¶14 The appellant alleges that he was denied due process of law and conviction by a unanimous verdict because the jury was not instructed to find unanimously that he had committed murder in the first degree either with malice aforethought or while committing robbery with a dangerous weapon. And, although the jury was instructed that their verdict must be unanimous, they were not instructed that the factual base upon which the finding of guilt was made had to be a unanimous decision.
¶15 The due process clause of the Constitution demands that each element of a crime be proven. Mullaney v. Wilbur, 421 U.S. 684, 95 S. Ct. 1881, 44 L. Ed. 2d 508 (1975); In Re Winship, 397 U.S. 358, 90 S. Ct. 1068, 25 L. Ed. 2d 368 (1970). However, all of the elements of this crime were proven. The State established a prima facie case of murder in the first degree by proving, first, that the homicide occurred during an armed robbery, and, therefore, fell within felony murder; and second, that the appellant had committed the homicide with premeditation. No violation of due process occurred.
¶16 A unanimous verdict is guaranteed by this State's Constitution. Okla.Const., art. 2, § 19 [2-19]. In 1961, this Court construed that right to mean that a verdict of guilty on a charge of two distinct acts of rape had to reflect a unanimous finding of guilt based upon one specific act or on both acts, but not on either one or the other act. See Cody v. State, 361 P.2d 307 (Okl.Cr. 1961).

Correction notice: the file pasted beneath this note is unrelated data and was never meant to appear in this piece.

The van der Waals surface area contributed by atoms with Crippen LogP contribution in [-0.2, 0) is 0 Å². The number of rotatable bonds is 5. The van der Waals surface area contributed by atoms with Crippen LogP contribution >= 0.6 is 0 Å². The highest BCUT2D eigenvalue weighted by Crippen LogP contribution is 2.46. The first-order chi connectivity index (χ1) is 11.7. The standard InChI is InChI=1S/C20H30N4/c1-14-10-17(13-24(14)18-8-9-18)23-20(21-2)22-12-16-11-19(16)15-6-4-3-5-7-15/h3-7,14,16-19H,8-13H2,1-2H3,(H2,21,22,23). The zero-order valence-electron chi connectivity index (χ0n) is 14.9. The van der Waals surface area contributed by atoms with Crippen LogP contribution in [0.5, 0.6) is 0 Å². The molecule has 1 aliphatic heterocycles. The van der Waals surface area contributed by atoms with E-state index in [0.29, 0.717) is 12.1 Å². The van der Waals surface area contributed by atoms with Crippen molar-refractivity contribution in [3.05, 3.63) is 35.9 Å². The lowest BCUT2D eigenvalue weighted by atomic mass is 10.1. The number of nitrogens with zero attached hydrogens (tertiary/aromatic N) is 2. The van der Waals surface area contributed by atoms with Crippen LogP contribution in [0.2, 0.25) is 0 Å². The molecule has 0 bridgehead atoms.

¶17 However, the question now before this Court is one of first impression. Unlike Cody, there are not two separate offenses, but like Cody there is no indication of the jury's findings in determining guilt. The issue for resolution is whether the Cody rule applies to the case at hand where there are two alternative theories upon which to base the conviction for first degree murder, each of which was alleged and proven.
¶18 Other jurisdictions have encountered this problem, often in reviewing convictions based upon alternative theories of [637 P.2d 866] premeditated murder and felony murder. In Connecticut v. Edwards, 163 Conn. 527, 316 A.2d 387 (1972), the defendant was indicted conjunctively with premeditated and felony murder in the first degree, based upon an underlying robbery. The jury was then charged disjunctively, as was the jury in the case before this Court. The conviction was affirmed because there was but a single crime charged and the alternatives went to the factual basis of the crime, not the crime itself.
¶19 In People v. Taggart, 621 P.2d 1375 (Colo. 1981), the Colorado court held that the defendant was not denied a unanimous verdict by merit of the fact that the general verdict did not specify which alternative was the cause of the crime. And, in State v. Hazelett, 8 Or. App. 44, 492 P.2d 501 (1972), the Oregon Court upheld a jury instruction that the verdict must be unanimous as to the guilt or innocence of murder in the first degree but that they need not reach a unanimous decision on its foundation in either felony murder or premeditated murder. See also State v. Wilson, 220 Kan. 341, 552 P.2d 931 (1976); and Wells v. Commonwealth, Ky., 561 S.W.2d 85 at 88 (1978).
¶20 Having examined these decisions, and having found that the State did prove both premeditation and felony-based murder, this Court finds that the failure of the jury to indicate the basis of their finding of guilt was not error.
¶21 According to the appellant, the granting of immunity to three witnesses was improperly executed and deprived the appellant of his constitutional rights to a jury trial and against double jeopardy.